Like other grasses, lemongrass needs great deal of nitrogen. During the growing season, feed it a half-strength solution of a balanced soluble fertilizer—once per week if in a pot and once per month if in the ground. Non-chemical fertilizers that are high in nitrogen include composted chicken manure, blood meal and feather meal.
Limited Pest and Disease Risks
Because of its high essential-oil concentration, lemongrass is generally pest-free and, in fact, is commonly used as an ingredient in natural insect repellents. Once established, it also outcompetes weeds, though young plants may still require some weeding. Grown indoors, lemongrass is occasionally susceptible to spider mites, though overall, you’ll find this a delightful, easy plant to keep.
Harvesting Lemongrass Stalks
Lemongrass is harvested for both the stalk and foliage. You can begin harvesting lemongrass as soon as the plant is about a foot tall. Cut, twist or break off a stalk that is at least 1/4 inch thick. The most tender part is at the bottom, so remove it as close to the ground as possible. Once you have harvested the number of stalks you want, remove the woody outer portion and the leaves. Save the leaves to dry, or compost them. Slice the tender part of the stalk, and add as needed to your recipe. Extra lemongrass can be refrigerated or frozen.
In colder regions where lemongrass is grown as an annual, harvest the remainder plant in the fall, before the first frost sets in. Cut the foliage down to the lighter-colored stalks, and then cut or break them off, discarding the roots and any discolored portions.
Preserving Lemongrass For Later Use
If you harvest more lemongrass than you need for one recipe or you have an ample supply leftover from an end-of-season harvest, you can freeze or dry the stalks and leaves for use throughout the winter.
Freezing Lemongrass Stalks
Lemongrass stalks can be frozen whole or in smaller pieces for about 6 months. For easy use in cooking, portion out the stalks in amounts that you’d use them in your favorite recipes. Place them in a freezer bag or container labeled with the date and amount stored.
Drying Lemongrass Stalks and Leaves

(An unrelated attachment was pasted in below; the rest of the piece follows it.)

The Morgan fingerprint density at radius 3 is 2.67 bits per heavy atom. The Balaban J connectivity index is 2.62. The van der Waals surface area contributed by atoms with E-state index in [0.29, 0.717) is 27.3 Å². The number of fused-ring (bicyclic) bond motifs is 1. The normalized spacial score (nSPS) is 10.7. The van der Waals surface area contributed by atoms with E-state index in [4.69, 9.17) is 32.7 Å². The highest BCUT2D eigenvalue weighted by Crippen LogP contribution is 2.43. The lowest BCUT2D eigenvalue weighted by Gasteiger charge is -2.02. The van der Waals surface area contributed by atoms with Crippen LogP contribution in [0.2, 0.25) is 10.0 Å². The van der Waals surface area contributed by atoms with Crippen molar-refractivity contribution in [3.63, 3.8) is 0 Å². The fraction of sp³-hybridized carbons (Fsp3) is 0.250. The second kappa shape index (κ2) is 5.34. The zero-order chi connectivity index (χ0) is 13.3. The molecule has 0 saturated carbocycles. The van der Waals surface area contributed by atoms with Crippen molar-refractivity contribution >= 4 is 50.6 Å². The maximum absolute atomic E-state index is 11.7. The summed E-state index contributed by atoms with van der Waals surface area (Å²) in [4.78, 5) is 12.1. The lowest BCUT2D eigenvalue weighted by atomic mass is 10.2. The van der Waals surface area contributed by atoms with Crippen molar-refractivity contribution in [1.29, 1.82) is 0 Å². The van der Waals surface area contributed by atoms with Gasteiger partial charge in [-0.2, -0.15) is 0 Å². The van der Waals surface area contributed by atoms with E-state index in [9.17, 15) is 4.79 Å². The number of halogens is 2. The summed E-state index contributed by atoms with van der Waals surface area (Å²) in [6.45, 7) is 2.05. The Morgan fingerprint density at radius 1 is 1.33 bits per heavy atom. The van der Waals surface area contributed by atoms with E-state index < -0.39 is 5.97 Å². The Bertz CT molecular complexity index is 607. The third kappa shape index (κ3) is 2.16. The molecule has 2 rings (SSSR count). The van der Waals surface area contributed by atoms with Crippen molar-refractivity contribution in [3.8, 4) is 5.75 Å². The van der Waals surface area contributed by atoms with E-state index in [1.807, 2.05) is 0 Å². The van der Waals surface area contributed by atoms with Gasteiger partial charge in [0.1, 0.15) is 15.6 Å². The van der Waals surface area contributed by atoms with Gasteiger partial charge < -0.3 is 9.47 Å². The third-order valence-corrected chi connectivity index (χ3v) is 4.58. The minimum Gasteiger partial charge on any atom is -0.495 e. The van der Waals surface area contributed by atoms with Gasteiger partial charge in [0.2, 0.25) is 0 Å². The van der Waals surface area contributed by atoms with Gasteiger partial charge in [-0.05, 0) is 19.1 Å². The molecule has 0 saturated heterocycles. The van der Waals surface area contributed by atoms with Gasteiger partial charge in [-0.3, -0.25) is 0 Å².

To dry the stalks or leaves, cut them into pieces while the plant is still fresh, as they can become crumbly and difficult to cut when dry. Separate the leaves from the stalks, and lay them on paper towels or on a screen in a dry area out of direct sun. When completely dry, store in a jar in a cool, dark place. Dried lemongrass can be used for up to a year.
Tips For Using Lemongrass
You’ll have just about as much fun using your lemongrass as you will growing it. Here are some suggestions for making it a staple in your kitchen.
- Lemongrass tea: This is the perfect way to use the parts of the lemongrass plant that is not flavorful enough for cooking. Steep a few pieces (cut into 1- or 2-inch lengths) of the fresh or dried leaves and/or outer woody stalks in a cup of boiling water for 5 minutes, or longer if you desire a stronger brew. Add honey or sugar to taste. Lemongrass tea is delicious hot or iced.
- Ginger substitute: Substituting lemongrass for ginger will result a milder flavor profile for any dish.
- Salad topping or garnish: Mince the more tender pieces of the stalk for this purpose.
- Lemon juice substitute: Lemongrass can be used in cream sauces in place of lemon juice, without the risk of the sauce curdling.
- Seasoning for broths, sauces and other dishes: Lemongrass stalks or leaves can be added to any dish that would be enhanced by a mild, lemony flavor. Use it the way a bay leaf would be used, and remove prior to serving.
Medicinal Uses Of Lemongrass
Lemongrass is regarded in herbal medicine as a diuretic, mild sedative, anti-fungal, anti-bacterial, stomachic, anti-parisitcal and anti-microbial. Both the whole herb and the extracted essential oil have been traditionally used to treat:
- circulatory problems
- sore throats
- bacterial infections
Lemongrass is also used in natural deodorants and insect repellents.
Winter Care Of Lemongrass
As a tender, tropical plant, lemongrass will not survive cold temperatures outdoors. It may be treated as an annual, or overwintered indoors. If you’ve grown lemongrass in the ground, you can dig it up before the first frost, cut back the foliage and stalks to just a few inches tall, and plant it in one large pot or into several smaller pots. Keep your potted lemongrass as a houseplant near a bright, sunny window, ideally with southern exposure; in a heated greenhouse; or under artificial lights.
Indoor lemongrass plants will benefit from regular feedings every two weeks, as they will quickly use up the nutrients in the potting soil. Keep the plants moist, but do not overwater them, as potted plants are subject to root rot if the soil remains soggy. The plants can be put back in the ground after the danger of frost has passed.
If you want to increase your lemongrass supply or simply start over production in the spring, you can propagate the plant from a stalk harvested from a plant or purchased from a grocery store or Asian market. Cut the leaves down to about 1 inch above the base of the stalk, and place it in a dish or glass of fresh water—roots do not need to be attached. Set the dish near a sunny window, and change the water daily. After a few days, your stalk should begin to grow roots. In two weeks, if you see good root growth, plant it in soil either outdoors or in a pot.